Hi Mike! For practise test 2, section 3 Q6, how exactly could I use backsolving to solve this? Lets say I start with C and I plug in 8. My gradient of line l is 2/5. If I plug in p as 8, I’m getting gradient of line k as 4/8. Do I now compare the fractions? How do I know if I should try plugging in a bigger or smaller number to get closer towards 2/5 (initial gradient)?


Right, you’re comparing the fractions. (Of course, this requires you to know that parallel lines have the same slope.)

To decide which direction to go, recognize that \dfrac{4}{8}=\dfrac{1}{2} is bigger than \dfrac{2}{5}. You need your fraction to get smaller. Since the value you’re playing with is p, which is in the denominator, you make the fraction smaller by increasing the denominator.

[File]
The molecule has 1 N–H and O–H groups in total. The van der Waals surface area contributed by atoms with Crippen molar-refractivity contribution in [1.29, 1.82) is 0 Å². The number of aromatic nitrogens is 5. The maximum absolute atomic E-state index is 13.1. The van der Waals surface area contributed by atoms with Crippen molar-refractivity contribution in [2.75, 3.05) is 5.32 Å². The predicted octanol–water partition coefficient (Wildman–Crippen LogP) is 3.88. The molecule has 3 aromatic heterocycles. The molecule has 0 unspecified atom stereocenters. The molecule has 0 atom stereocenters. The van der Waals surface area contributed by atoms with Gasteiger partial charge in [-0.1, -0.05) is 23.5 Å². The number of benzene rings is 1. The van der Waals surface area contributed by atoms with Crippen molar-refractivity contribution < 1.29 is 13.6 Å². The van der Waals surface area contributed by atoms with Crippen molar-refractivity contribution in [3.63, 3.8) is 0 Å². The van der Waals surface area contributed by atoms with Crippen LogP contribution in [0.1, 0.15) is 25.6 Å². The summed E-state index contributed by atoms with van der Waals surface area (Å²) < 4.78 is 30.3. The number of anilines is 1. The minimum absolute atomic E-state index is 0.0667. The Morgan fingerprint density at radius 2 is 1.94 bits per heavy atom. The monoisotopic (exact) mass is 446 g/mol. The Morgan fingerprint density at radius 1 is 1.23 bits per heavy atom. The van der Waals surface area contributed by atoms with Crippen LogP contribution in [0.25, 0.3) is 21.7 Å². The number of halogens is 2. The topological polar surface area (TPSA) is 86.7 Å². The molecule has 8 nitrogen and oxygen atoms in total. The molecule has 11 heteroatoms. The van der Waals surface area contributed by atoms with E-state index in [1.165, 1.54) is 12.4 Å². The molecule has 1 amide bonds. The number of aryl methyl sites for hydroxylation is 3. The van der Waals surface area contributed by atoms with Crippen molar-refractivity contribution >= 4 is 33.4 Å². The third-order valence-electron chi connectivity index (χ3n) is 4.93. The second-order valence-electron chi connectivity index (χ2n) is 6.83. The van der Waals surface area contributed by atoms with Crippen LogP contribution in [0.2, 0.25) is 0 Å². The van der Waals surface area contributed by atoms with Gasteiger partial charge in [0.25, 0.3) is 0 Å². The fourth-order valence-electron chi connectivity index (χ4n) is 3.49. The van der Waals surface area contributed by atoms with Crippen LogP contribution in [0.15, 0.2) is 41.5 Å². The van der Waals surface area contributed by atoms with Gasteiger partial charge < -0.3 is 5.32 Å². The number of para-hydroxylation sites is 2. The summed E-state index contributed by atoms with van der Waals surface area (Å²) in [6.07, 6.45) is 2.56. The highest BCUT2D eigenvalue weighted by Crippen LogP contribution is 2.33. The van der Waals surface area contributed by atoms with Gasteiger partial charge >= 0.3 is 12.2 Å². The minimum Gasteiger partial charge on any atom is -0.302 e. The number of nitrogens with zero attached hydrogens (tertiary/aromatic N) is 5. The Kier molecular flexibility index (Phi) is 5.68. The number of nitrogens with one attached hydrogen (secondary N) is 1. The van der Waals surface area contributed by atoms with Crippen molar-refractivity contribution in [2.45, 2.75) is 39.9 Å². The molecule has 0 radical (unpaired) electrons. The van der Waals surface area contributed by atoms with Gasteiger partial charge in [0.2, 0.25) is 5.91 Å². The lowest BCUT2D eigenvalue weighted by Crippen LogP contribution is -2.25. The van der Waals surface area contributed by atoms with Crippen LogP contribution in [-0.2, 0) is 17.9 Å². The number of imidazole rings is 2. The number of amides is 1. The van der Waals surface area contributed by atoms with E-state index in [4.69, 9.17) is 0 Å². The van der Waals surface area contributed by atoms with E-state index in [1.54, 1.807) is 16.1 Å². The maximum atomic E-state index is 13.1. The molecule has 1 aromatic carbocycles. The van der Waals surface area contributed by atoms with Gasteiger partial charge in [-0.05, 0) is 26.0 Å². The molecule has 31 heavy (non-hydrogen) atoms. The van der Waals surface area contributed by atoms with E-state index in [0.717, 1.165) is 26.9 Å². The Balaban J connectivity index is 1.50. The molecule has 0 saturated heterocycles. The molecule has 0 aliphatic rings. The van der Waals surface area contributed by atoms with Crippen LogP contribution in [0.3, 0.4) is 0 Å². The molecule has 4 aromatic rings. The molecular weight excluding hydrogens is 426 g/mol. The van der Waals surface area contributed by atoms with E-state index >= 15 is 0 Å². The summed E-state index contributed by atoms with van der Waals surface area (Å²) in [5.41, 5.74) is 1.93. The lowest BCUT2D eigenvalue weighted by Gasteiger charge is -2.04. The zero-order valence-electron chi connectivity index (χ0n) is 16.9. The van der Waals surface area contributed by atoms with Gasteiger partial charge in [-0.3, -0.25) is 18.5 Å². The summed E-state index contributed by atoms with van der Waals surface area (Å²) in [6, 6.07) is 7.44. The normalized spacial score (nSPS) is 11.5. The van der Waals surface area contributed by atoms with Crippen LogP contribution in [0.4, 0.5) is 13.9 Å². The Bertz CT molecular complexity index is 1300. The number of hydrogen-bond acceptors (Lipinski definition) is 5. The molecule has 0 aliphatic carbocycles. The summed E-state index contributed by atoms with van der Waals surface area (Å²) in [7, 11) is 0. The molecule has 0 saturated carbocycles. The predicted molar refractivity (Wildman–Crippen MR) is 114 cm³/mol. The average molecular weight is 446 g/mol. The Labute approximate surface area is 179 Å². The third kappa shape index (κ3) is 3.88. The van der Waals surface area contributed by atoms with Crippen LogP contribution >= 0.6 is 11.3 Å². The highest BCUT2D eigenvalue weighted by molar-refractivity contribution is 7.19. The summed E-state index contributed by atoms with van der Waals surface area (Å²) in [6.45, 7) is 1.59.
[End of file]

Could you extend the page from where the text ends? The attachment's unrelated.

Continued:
A couple notes:

  1. Generally speaking, don’t spend too much time trying to figure out which answer choice to try next if it’s not obvious. It’s probably faster just to guess at which direction to go and see if you get closer or farther away from where you want to be!
  2. Just because I say a problem CAN be solved by backsolving doesn’t mean I’m saying that backsolving is the best way for that problem. I just want you to train yourself to recognize how often it’s possible to backsolve so that when you encounter a problem that can be backsolved on test day, you’re not blind to the possibility.

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